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What is Labour for the Long Term, the mysterious group funding Labour MPs?

Wes Streeting is among Labour frontbenchers backed by a new group with links to so-called ‘Effective Altruism’

Andrew Kersley
22 December 2022, 10.58am

Shadow health secretary Wes Streeting, pictured at Labour's 2022 party conference, is among the Labour frontbenchers linked to Labour for the Long-Term


REUTERS/Phil Noble

Keen politicos may have noticed a new presence at this year’s Labour’s conference.

Nestled among the more familiar fringe events for the party’s affiliated organisations was an event sporting frontbench MP speakers and prominent journalists hosted by ‘Labour for the Long Term’ (LLT).

LLT popped up on the MPs’ register of interests soon after, donating a £30,000-a-year ‘policy adviser’ to health secretary Wes Streeting. On its website, it boasts of having support from other shadow ministers, too, such as Anneliese Dodds, Alex Sobel and Fleur Anderson.

It has recently advertised for a ‘policy and operations manager’ worth up to £50,000 a year, suggesting a funding pot larger than most of Labour’s affiliated socialist societies. And it is understood that the group hopes to continue growing its roster of advisers and staffers for MPs and other decision makers across the spectrum of the Labour Party.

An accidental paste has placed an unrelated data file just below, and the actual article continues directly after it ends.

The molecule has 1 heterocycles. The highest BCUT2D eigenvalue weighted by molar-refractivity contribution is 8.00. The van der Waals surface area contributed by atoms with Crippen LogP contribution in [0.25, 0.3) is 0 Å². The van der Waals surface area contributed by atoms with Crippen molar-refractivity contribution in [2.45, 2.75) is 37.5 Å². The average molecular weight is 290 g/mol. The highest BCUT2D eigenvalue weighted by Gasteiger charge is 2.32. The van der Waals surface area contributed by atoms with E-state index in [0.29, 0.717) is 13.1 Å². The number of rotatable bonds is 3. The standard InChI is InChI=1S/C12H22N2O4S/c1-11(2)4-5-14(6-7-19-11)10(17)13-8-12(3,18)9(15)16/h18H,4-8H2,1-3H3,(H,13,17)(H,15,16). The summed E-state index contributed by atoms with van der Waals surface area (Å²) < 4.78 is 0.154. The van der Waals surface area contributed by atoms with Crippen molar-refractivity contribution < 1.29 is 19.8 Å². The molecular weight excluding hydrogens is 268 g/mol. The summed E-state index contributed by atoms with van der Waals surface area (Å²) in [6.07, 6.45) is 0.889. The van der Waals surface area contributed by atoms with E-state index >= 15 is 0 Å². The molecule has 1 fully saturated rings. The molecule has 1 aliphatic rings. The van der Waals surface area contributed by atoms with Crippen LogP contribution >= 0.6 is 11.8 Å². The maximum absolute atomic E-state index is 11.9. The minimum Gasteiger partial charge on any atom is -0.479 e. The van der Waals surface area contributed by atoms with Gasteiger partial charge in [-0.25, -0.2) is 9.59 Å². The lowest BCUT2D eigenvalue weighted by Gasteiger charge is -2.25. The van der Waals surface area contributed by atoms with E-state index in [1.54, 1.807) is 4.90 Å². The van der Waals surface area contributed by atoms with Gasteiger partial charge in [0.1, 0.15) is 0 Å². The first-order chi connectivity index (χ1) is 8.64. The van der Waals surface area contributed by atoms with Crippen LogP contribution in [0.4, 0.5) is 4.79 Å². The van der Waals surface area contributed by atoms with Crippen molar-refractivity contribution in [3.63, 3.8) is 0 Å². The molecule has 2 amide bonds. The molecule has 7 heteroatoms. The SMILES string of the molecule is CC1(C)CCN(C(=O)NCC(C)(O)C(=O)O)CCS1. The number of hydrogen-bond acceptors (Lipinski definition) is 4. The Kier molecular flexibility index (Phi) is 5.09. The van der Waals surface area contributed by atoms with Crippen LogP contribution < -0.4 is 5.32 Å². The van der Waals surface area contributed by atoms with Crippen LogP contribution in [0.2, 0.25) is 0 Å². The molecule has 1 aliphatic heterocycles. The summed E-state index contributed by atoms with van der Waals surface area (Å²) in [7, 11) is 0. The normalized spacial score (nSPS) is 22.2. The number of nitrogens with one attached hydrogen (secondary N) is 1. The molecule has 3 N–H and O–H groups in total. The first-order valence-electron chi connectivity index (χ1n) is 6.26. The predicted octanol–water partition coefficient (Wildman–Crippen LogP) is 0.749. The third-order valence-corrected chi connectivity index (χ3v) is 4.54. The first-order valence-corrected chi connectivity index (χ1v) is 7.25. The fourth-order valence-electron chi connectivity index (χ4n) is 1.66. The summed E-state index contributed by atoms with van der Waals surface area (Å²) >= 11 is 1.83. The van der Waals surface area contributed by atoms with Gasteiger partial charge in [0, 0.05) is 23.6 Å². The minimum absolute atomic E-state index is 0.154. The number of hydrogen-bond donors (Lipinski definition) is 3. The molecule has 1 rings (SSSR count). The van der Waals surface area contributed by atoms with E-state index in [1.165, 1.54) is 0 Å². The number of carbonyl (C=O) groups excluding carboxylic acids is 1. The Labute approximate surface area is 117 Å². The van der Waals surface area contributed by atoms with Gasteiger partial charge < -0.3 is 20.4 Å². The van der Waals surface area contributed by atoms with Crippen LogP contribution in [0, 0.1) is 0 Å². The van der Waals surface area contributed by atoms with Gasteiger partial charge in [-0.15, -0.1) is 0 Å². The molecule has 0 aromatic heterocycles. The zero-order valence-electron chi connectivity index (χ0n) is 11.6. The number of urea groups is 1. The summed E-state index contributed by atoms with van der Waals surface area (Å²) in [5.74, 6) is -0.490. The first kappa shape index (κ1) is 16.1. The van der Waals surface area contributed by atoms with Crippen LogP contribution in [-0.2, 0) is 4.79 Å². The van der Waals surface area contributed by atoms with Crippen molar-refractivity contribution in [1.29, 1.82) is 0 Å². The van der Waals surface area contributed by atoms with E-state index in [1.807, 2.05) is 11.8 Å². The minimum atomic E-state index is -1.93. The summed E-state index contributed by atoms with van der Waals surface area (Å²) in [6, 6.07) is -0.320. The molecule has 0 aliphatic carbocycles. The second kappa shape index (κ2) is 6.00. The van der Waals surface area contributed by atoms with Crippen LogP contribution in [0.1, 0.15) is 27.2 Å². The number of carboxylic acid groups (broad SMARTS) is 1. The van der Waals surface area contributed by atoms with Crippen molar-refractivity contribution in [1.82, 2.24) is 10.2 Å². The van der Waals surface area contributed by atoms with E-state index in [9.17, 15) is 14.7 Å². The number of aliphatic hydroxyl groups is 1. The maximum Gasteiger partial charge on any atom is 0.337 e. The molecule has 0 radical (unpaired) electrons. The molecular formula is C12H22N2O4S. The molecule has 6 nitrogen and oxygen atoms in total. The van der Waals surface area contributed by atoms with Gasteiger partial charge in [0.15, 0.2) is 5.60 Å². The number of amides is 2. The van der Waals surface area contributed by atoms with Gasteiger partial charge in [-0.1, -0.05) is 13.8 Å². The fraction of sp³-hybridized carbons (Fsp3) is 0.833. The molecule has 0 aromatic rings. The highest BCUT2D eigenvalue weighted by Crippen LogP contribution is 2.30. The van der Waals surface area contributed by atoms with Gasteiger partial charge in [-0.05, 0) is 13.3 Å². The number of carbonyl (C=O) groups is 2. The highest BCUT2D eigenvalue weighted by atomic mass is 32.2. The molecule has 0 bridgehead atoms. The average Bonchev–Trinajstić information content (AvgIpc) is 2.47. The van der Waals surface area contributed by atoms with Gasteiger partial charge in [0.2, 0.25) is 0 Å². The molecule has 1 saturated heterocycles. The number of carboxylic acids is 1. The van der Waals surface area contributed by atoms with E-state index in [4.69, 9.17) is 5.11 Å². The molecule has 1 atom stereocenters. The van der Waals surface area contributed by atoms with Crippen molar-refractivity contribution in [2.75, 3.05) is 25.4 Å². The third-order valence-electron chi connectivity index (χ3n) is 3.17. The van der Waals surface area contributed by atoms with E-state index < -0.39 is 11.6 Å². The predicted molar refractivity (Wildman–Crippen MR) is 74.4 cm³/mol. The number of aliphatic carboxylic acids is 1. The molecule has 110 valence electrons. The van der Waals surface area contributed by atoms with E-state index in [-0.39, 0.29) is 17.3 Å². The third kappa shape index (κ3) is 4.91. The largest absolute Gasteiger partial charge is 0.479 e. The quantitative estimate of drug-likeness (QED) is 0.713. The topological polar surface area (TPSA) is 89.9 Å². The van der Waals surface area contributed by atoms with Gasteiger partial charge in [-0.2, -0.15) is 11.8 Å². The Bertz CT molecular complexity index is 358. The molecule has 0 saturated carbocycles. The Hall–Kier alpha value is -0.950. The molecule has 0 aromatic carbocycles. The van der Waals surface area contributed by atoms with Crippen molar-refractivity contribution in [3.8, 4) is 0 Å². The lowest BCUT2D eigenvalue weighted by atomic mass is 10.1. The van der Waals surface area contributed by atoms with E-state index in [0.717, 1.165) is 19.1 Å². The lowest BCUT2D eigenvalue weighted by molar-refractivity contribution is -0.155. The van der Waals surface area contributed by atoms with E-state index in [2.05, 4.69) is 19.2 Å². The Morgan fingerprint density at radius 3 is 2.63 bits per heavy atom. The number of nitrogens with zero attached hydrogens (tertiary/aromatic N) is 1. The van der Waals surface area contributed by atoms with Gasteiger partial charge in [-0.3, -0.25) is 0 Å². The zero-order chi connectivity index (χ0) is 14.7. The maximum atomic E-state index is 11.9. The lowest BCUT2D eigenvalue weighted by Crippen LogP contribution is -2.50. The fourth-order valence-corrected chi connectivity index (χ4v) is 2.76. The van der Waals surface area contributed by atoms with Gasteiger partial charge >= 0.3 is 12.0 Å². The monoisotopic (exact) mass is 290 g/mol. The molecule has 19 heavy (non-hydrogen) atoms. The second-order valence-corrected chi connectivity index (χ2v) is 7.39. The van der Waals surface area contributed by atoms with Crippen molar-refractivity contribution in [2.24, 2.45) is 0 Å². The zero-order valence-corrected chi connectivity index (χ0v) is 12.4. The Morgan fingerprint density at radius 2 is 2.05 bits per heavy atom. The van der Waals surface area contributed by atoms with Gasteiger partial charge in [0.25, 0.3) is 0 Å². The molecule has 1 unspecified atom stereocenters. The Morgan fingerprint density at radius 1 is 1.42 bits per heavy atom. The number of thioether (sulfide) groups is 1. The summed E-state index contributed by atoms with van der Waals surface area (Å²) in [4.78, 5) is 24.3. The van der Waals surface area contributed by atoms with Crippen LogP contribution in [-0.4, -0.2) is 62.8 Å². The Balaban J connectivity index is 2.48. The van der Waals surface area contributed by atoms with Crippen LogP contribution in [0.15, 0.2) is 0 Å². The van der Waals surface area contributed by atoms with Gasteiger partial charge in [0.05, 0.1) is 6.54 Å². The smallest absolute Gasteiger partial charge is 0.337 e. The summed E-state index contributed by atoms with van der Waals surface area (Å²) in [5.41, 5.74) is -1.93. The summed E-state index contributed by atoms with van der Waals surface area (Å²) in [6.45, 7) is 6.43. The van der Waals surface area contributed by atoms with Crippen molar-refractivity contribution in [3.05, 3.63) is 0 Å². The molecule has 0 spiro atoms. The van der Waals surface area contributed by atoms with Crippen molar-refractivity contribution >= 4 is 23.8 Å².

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When asked, LLT would not disclose who funds it, beyond saying that donations have come from private individuals who are “UK citizens who support the Labour Party”.

So what is it?

LLT has a pretty eclectic range of priorities – stopping the use of AI in the military, pandemic preparedness, and allowing neighbours to vote on new local housing developments – all guided by the principle of making ‘long-term’ thinking into a Labour Party priority.

For those looking for any kind of through line between these policies, they bear stark similarities to the priorities of the ‘Effective Altruism’ (EA) movement that has developed over the last two decades, something that was first pointed out by Morgan Jones and David Klemperer in the journal Renewal.